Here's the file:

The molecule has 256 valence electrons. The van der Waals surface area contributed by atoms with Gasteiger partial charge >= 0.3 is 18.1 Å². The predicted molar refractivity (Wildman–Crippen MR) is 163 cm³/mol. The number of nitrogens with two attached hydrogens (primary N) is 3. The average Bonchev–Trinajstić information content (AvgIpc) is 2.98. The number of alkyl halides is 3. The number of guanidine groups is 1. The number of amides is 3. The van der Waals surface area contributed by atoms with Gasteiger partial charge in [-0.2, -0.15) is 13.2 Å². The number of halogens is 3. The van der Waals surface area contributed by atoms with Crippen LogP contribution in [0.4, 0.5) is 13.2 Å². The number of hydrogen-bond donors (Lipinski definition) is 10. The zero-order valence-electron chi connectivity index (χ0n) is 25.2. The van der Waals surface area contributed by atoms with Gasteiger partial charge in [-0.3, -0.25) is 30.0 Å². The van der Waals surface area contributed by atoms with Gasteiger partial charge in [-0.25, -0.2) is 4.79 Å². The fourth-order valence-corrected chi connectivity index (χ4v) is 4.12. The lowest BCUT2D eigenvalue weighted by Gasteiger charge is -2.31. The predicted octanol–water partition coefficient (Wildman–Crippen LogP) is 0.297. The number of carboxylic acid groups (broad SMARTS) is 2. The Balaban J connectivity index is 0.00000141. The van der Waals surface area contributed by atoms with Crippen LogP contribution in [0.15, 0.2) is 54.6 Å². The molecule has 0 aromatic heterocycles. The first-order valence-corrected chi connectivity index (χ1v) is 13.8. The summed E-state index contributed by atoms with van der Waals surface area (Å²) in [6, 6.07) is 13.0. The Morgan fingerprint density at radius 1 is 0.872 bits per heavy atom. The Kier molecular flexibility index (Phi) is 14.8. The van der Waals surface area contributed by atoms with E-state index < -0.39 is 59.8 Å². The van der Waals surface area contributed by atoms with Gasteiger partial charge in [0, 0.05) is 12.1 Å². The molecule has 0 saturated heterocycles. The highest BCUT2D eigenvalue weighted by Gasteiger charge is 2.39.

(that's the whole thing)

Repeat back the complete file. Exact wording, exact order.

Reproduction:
The molecule has 256 valence electrons. The van der Waals surface area contributed by atoms with Gasteiger partial charge >= 0.3 is 18.1 Å². The predicted molar refractivity (Wildman–Crippen MR) is 163 cm³/mol. The number of nitrogens with two attached hydrogens (primary N) is 3. The average Bonchev–Trinajstić information content (AvgIpc) is 2.98. The number of alkyl halides is 3. The number of guanidine groups is 1. The number of amides is 3. The van der Waals surface area contributed by atoms with Gasteiger partial charge in [-0.2, -0.15) is 13.2 Å². The number of halogens is 3. The van der Waals surface area contributed by atoms with Crippen LogP contribution in [0.4, 0.5) is 13.2 Å². The number of hydrogen-bond donors (Lipinski definition) is 10. The zero-order valence-electron chi connectivity index (χ0n) is 25.2. The van der Waals surface area contributed by atoms with Gasteiger partial charge in [-0.3, -0.25) is 30.0 Å². The van der Waals surface area contributed by atoms with Gasteiger partial charge in [-0.25, -0.2) is 4.79 Å². The fourth-order valence-corrected chi connectivity index (χ4v) is 4.12. The lowest BCUT2D eigenvalue weighted by Gasteiger charge is -2.31. The predicted octanol–water partition coefficient (Wildman–Crippen LogP) is 0.297. The number of carboxylic acid groups (broad SMARTS) is 2. The Balaban J connectivity index is 0.00000141. The van der Waals surface area contributed by atoms with Crippen LogP contribution in [0.15, 0.2) is 54.6 Å². The molecule has 0 aromatic heterocycles. The first-order valence-corrected chi connectivity index (χ1v) is 13.8. The summed E-state index contributed by atoms with van der Waals surface area (Å²) in [6, 6.07) is 13.0. The Morgan fingerprint density at radius 1 is 0.872 bits per heavy atom. The Kier molecular flexibility index (Phi) is 14.8. The van der Waals surface area contributed by atoms with E-state index < -0.39 is 59.8 Å². The van der Waals surface area contributed by atoms with Gasteiger partial charge in [0, 0.05) is 12.1 Å². The molecule has 0 saturated heterocycles. The highest BCUT2D eigenvalue weighted by Gasteiger charge is 2.39.